Disclosure: Country Chic Paint provided the paint for this project and D. Lawless Hardware provided the new hardware. All opinions, images and love of painting projects are 100% mine.
I shared the bookshelf I just painted as part of our home office makeover a couple weeks ago.
Several people commented that it must have taken me forever and they can’t believe I painted this by hand.
Believe me, it did take a while. I did about four coats of paint to get the bookshelf fully covered. Painting white over black takes a bit!
But I don’t regret painting it by hand. One, I honestly don’t mind painting. I enjoy it. Big surprise with all the painting projects I do around here, right!?
You know what I do hate though? Moving big furniture. Who agrees? (You’re all raising your hands, right?)
Kalen and I decided painting it by hand would be waaaaay easier than moving the bookshelf downstairs to paint and then moving it back up. And guess what? After painting the whole thing by hand, I still agree.
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If you have a new (or new-to-you) bookshelf that you haven’t yet moved into your house, I’d leave it in the garage and spray it with either spray paint or a paint sprayer depending on the paint color you want to use.
But if you already have the bookshelf in the room you want it in, I’d leave it. Especially if moving it would involve a flight of stairs.
Here’s how it started:
Supply list for painting a bookshelf:
- Drop cloth
- Painter’s tape
- Ziploc bags
- Sanding sponge
- Wood filler
- Vanilla Frosting paint by Country Chic Paint
- Paint stir stick
- Paint brush
- Natural Wax by Country Chic Paint
- Wax brush
- Lint-free cloth
How to paint a bookshelf by hand:
1. Take the hardware and doors off the bookshelf.
Take the hardware off the doors. If you’re going to use it again after the piece is painted, keep it with the screws. Otherwise, set it aside.
Take the cabinet doors off. Use a screwdriver and take all the screws out of the bookshelf and doors.
I’d recommend putting each hinge with its screws in a Ziploc bag and labeling it (left door or right door) so it’s easy to put back on later.
I realize all the screws look exactly the same, but you’d be amazed how some just fit better than others, especially on old pieces like this bookshelf. You’ll save yourself a lot of swearing frustration at the end of the project.
2. Tape off where the screws will go.
I put pieces of painter’s tape over the holes for the screws on the front and back of each door to keep paint from dripping into the holes and drying in there, making it harder to get the screws back in.
3. Prep the bookshelf.
Use wood filler to fill in any random nail holes or scuffs on the bookshelf. Then sand it down.
Shake and stir your paint. With clay paint, the pigments sit at the bottom, so it’s important to really shake and stir the paint.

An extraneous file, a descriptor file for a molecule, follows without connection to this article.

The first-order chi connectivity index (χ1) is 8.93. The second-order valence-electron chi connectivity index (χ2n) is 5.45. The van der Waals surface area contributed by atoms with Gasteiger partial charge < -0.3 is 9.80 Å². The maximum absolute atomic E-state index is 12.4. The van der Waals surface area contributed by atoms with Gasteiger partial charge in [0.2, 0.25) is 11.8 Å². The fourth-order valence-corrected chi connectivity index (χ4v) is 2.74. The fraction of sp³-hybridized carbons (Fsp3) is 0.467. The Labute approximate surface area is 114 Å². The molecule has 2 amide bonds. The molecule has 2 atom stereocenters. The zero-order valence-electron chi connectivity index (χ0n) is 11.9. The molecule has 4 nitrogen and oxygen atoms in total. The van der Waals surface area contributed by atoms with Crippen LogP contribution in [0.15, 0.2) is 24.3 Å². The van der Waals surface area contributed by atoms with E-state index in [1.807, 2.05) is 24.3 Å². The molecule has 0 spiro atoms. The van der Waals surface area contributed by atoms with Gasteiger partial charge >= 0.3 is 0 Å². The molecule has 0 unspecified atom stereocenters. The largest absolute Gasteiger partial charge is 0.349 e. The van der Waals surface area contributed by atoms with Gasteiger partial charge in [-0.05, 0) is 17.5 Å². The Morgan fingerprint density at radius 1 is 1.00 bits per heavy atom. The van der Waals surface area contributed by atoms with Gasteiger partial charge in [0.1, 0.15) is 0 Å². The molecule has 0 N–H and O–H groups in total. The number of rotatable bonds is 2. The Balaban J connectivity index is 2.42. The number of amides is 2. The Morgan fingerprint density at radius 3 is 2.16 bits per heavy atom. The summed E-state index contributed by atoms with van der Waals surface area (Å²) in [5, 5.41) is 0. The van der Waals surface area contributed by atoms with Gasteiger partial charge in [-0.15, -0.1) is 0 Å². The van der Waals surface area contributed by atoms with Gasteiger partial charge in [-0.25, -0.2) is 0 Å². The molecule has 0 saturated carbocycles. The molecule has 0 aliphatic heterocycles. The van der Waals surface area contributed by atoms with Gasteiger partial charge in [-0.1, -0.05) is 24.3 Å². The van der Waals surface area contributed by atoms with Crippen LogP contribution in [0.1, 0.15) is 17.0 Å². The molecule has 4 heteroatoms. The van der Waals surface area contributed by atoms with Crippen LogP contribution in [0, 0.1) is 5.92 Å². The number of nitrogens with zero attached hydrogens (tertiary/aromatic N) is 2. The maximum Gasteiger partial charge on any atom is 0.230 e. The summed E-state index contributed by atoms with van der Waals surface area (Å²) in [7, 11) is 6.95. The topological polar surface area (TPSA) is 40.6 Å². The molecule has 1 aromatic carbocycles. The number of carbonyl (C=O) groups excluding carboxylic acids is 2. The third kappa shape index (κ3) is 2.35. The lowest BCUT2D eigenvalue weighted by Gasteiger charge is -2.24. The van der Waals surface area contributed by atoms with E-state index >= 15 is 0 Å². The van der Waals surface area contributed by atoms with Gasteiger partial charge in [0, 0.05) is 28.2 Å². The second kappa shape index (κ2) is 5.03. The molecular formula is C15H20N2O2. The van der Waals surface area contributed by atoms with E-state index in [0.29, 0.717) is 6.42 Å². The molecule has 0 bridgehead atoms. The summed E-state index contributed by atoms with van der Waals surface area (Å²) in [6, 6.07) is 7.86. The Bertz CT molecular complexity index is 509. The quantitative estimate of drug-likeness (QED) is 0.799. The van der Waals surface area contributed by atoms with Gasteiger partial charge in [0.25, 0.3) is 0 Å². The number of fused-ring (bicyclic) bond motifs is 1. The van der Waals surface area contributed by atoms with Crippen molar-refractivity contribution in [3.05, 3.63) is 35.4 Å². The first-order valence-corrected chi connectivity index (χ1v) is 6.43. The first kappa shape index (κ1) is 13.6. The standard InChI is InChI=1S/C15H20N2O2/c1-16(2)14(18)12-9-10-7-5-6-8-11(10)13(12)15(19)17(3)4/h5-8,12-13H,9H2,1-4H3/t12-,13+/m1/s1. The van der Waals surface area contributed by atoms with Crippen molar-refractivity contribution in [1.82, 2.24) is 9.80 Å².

I did about four coats of paint on this bookshelf. Dark colors are always hard to paint over, because they just keep seeping through.
That being said, I noticed a difference in coverage after each coat of paint. I usually let a few hours or a few days pass between coats.
I’ve used Country Chic Paint’s Vanilla Frosting on other pieces, like this desk and this foyer table, and I’ve never had to apply this much paint before, but the bookshelf was darker than the original colors of those other pieces. The black of the bookshelf just made it harder to paint over.
For the trim at the top, I used a smaller paintbrush to make sure paint got into all of the corners of the piece. Same with the seashell at the top.
For the most part, I applied the brushstrokes in the same direction, but occasionally I’d go in the perpendicular direction to get good paint coverage. Just look as you go and see what makes sense.
5. Distress (optional)
If you want to distress your piece, here’s where to do it. Take your sanding sponge and run it along the edges of your piece to rough it up a bit.
6. Seal with wax.
I usually use clear wax because I like the color of the paint I’ve chosen for a piece. I love Country Chic Paint’s Vanilla Frosting, and I didn’t want to alter the color of it by using a darker wax.
I used Country Chic Paint’s Natural Wax to seal the bookshelf.
Grab a wax brush and stir it around in the wax. Apply the wax to the bookshelf using a circular motion.
Cover the whole piece, then take a clean, lint-free cloth to buff the piece, getting rid of any excess wax.
Wax has to be reapplied every 6 to 12 months to keep a piece sealed.
7. Put the doors and new hardware on the bookshelf.
Take off your painter’s tape and screw in the new hardware. I love my new crystal knobs.
Then put the hinges back on the door and the bookshelf and screw in.
Who doesn’t love a good shelfie? I had fun rearranging some books and other decorative pieces on here.
It’s really amazing how much brighter the entire room looks with the bookshelf white instead of black.
You can see all of the home office makeover progress here:
- Week 1: The home office ‘before’
- Week 2: How to hem curtains
- Week 3: 10 pretty silver light fixtures
- Week 4: Home office update
- Week 5: How to organize a craft closet without spending a dime
- Week 6: The home office makeover reveal
- Extra project: How to make a throw pillow from extra fabric
Get the look:
Click the images below for more info (if you’re on mobile, click the arrows to scroll left and right to see more images.)
What do you think? Would you have painted the bookshelf by hand or dealt with moving it downstairs and back up so you could spray it?
If you like painting furniture, you’ll want to see these, too:
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